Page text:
Making quilts to support cancer patients
Local seamstresses team up to provide warmth and comfort
Monday, Feb 06, 2017 06:00 am
For a cancer patient enduring the arduous trials and tribulations of treatment, a little warmth and comfort can go a long ways.
A group of about 20 seamstresses from Sundre and James River recently got together at the local legion to put together quilts destined for someone suffering from cancer.
“We send quilts all across Alberta, and even across Canada,” said Darlene Gulka, who founded the Victoria’s Quilts Canada Sundre Chapter 28 about five years ago.
“We have never stopped (since),” she said.
The Sundre Legion, which was made available to the group at no cost, was a busy place with numerous sewing machines humming away on Friday, Jan. 27 when the group got to work on 20 quilts. Although eight were actually completed that day, the rest were expected to be finished by the end of last week, she said.
When both her sister and a close friend from Sundre were diagnosed with cancer during Christmastime years ago and subsequently lost their battles against the disease, Gulka found herself compelled to take action.
“I felt it was time I gave some help back — I needed to do this,” she said, adding that being able to provide any amount of comfort for those who are suffering from cancer is its own reward.
But getting together with a group of others with a shared interest also makes every effort worthwhile, and Gulka said she enjoys the fellowship.
“We just have a ball when we’re together and we do not talk about people who are ill. We just keep happy, positive thoughts for everyone.”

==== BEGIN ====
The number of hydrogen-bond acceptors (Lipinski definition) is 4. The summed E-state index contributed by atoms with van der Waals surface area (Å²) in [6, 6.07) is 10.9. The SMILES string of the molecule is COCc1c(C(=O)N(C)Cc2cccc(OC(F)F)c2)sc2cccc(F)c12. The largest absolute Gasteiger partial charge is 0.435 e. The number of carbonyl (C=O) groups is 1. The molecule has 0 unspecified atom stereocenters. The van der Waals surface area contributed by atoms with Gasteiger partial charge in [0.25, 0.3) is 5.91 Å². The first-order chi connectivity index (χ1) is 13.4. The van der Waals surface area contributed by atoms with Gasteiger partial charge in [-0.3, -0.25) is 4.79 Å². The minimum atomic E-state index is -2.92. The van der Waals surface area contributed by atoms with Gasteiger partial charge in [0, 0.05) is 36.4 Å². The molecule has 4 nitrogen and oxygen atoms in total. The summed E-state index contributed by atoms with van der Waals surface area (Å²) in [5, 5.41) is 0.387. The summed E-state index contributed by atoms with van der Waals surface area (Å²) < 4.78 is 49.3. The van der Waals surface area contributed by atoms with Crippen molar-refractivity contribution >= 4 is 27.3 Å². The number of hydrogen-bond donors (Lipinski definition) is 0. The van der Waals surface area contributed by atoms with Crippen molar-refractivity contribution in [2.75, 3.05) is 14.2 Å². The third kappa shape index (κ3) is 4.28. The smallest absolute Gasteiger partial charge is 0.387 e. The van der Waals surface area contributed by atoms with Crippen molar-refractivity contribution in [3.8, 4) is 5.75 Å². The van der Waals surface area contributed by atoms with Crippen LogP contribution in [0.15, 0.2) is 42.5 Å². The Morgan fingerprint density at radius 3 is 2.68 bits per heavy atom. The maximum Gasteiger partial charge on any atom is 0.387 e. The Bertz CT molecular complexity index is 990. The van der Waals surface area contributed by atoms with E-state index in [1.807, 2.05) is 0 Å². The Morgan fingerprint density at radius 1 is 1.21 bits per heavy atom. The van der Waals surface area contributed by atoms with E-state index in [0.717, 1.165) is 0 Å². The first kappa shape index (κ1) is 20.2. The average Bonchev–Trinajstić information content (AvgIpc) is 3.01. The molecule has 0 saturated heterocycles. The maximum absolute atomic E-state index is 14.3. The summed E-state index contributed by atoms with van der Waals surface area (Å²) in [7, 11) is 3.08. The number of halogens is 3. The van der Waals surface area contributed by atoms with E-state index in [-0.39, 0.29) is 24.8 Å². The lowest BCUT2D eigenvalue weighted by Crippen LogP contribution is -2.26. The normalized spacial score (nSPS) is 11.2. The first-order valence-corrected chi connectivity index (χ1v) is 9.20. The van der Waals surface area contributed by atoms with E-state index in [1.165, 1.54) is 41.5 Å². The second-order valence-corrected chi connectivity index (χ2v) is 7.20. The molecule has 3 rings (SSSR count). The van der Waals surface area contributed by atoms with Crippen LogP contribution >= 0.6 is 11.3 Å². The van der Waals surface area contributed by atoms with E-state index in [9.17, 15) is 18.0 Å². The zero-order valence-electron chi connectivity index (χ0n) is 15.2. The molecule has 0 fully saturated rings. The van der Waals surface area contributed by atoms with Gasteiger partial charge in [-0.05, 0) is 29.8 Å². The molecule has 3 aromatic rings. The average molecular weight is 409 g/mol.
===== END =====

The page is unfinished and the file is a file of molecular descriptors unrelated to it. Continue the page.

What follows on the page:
The seamstresses meet on the last Wednesday of every month at Gulka’s residence in Sundre, where the garage was converted into a workshop courtesy of her husband Ed, who splurged on a long arm quilter that comes in handy to help finish off projects, she said.
The quilts are made and sent out by request, and the local chapter operates only through donations. Events such as quilt raffles and garage sales help to replenish the coffers when funds run low. Sometimes, the recipient of a quilt will even offer a contribution, but that’s not required nor even asked for, she said.
“That’s of their own free will.”
Last year, the local chapter sent out 85 quilts, she said.
Patients enduring chemotherapy treatment tend to experience cold chills, among other side effects, which the warmth provided by the quilts helps to alleviate, she said.
Additionally, the group puts together quilted bags that the finished quilts are put into. That way, when a cancer patient goes to a hospital or specialized centre for treatment, he or she has a convenient tote bag to carry the quilt as well as anything else that might be needed, she said.
“We get more remarks on the bags than anything!”
Anyone interested in getting involved is welcome to contact Gulka, who can be reached at 403-638-5140 and will introduce any inexperienced quilters to the tricks of the trade.